Western Gallery
Masters of Design exhibition

Displayed on unadorned plywood boxes of varying heights, visitors can pick up and inspect much of the work.

Masters of Design exhibition
Masters of Design exhibition
Masters of Design exhibition

An 8’ wide by 135’ long banner of select Volume projects weaves through the spacious main gallery giving visitors an acutely physical sense of the scope and scale of our work.

Masters of Design exhibition

As the blinking neon sign on the back gallery wall says, our desired response to the exhibit (as with all effective design) is “Huh? Wow!” (Not “Wow! Huh?”)

Masters of Design exhibition

In the main gallery is a “Wailing (Poster) Wall” of inner thoughts, annual milestones, cheeky haikus, and outside comments about Volume’s work, both positive and not so positive.

Masters of Design exhibition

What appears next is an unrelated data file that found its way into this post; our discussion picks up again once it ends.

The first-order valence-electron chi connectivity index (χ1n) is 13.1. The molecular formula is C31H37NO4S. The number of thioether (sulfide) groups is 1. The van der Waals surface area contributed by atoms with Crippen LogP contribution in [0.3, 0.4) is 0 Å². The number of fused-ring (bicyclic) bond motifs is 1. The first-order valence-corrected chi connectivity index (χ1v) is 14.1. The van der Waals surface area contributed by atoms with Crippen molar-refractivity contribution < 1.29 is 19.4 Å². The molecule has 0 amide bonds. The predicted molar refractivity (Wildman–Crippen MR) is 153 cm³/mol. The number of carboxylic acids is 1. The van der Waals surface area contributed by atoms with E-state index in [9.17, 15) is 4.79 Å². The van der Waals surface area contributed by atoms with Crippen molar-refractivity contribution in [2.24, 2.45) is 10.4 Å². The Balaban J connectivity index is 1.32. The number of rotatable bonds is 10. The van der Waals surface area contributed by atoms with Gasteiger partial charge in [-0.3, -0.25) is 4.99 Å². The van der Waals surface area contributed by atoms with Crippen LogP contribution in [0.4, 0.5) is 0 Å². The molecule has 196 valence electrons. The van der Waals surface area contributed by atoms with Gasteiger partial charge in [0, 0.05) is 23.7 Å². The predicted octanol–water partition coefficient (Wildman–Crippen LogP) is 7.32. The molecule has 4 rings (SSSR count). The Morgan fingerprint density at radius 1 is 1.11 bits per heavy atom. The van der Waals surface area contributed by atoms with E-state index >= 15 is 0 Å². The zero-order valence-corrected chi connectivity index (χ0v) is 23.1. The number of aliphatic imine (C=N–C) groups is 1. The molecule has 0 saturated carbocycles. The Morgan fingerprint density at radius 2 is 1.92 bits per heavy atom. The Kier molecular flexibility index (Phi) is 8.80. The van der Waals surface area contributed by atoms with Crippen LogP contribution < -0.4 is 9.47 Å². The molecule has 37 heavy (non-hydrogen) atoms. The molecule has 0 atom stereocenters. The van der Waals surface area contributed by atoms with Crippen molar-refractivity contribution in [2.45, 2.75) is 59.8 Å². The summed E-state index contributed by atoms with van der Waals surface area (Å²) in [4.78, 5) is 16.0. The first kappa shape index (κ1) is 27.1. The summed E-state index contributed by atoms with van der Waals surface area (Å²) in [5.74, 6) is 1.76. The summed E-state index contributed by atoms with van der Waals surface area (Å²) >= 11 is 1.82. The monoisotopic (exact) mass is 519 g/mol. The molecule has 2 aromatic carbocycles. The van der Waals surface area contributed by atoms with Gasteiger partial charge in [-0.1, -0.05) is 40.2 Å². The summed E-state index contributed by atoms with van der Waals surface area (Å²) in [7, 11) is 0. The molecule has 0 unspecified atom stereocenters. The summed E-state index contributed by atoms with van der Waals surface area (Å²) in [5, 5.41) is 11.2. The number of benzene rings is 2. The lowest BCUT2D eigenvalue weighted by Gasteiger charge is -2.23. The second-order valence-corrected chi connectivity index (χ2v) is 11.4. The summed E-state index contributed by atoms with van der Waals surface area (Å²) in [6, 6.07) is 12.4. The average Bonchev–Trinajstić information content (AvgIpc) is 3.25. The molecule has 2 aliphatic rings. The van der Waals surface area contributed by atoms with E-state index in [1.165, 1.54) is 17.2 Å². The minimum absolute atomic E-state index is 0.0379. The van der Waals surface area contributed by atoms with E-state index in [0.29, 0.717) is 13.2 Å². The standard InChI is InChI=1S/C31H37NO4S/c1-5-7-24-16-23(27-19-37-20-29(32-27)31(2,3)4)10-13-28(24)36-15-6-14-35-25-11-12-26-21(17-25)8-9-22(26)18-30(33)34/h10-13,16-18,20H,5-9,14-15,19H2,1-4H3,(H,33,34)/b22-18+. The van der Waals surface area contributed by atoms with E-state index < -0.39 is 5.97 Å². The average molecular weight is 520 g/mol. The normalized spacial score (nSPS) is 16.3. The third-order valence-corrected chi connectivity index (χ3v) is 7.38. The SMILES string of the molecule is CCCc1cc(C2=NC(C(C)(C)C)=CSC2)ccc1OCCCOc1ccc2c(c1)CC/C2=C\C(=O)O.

In the side gallery is a projected Skype link with Volume’s office where visitors can see the daily goings-on and can even have an impromptu conversation with the people in the studio.

Masters of Design exhibition

Also in the side gallery, visitors can contribute to the exhibition directly, first, by filling out any of the three sticker roll prompts and sticking them to a column.

Masters of Design exhibition

In spring of 2013, the Western Gallery at Western Washington University in Bellingham hosted a retrospective exhibition of Volume's work. This show was the latest in the gallery’s ongoing Masters of Design series that has honored other contemporary design luminaries including Michael Vanderbyl and Art Chantry.

Subtitled Our Work Shouldn’t Be Here, the 5000 square-foot exhibition captures the experiential essence of Volume’s wide range of work, revealing much about our philosophy, process and personality in addition to our work. It also addresses how to display design that is meant to be touched, read, and used without completely reducing it to a collection of rarefied artifacts frozen behind glass.

Buy an exhibition catalog. (OK, newspaper catalog. But it's only $5!)

RELATED PROJECTS